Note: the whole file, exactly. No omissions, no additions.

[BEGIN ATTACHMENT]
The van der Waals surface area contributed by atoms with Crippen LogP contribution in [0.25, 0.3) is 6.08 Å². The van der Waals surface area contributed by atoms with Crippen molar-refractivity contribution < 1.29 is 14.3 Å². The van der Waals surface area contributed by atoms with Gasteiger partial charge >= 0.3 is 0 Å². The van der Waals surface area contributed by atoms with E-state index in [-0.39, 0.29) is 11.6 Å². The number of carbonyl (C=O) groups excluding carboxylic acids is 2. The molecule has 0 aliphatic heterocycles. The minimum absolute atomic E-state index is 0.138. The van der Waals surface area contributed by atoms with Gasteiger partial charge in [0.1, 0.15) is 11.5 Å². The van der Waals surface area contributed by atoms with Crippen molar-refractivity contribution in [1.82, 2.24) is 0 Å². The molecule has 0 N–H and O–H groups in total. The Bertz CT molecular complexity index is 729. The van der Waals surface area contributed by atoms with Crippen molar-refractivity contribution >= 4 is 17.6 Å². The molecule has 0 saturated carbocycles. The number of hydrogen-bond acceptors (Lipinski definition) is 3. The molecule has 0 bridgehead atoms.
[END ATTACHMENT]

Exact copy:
The van der Waals surface area contributed by atoms with Crippen LogP contribution in [0.25, 0.3) is 6.08 Å². The van der Waals surface area contributed by atoms with Crippen molar-refractivity contribution < 1.29 is 14.3 Å². The van der Waals surface area contributed by atoms with Gasteiger partial charge >= 0.3 is 0 Å². The van der Waals surface area contributed by atoms with E-state index in [-0.39, 0.29) is 11.6 Å². The number of carbonyl (C=O) groups excluding carboxylic acids is 2. The molecule has 0 aliphatic heterocycles. The minimum absolute atomic E-state index is 0.138. The van der Waals surface area contributed by atoms with Gasteiger partial charge in [0.1, 0.15) is 11.5 Å². The van der Waals surface area contributed by atoms with Crippen molar-refractivity contribution in [1.82, 2.24) is 0 Å². The molecule has 0 N–H and O–H groups in total. The Bertz CT molecular complexity index is 729. The van der Waals surface area contributed by atoms with Crippen molar-refractivity contribution >= 4 is 17.6 Å². The molecule has 0 saturated carbocycles. The number of hydrogen-bond acceptors (Lipinski definition) is 3. The molecule has 0 bridgehead atoms.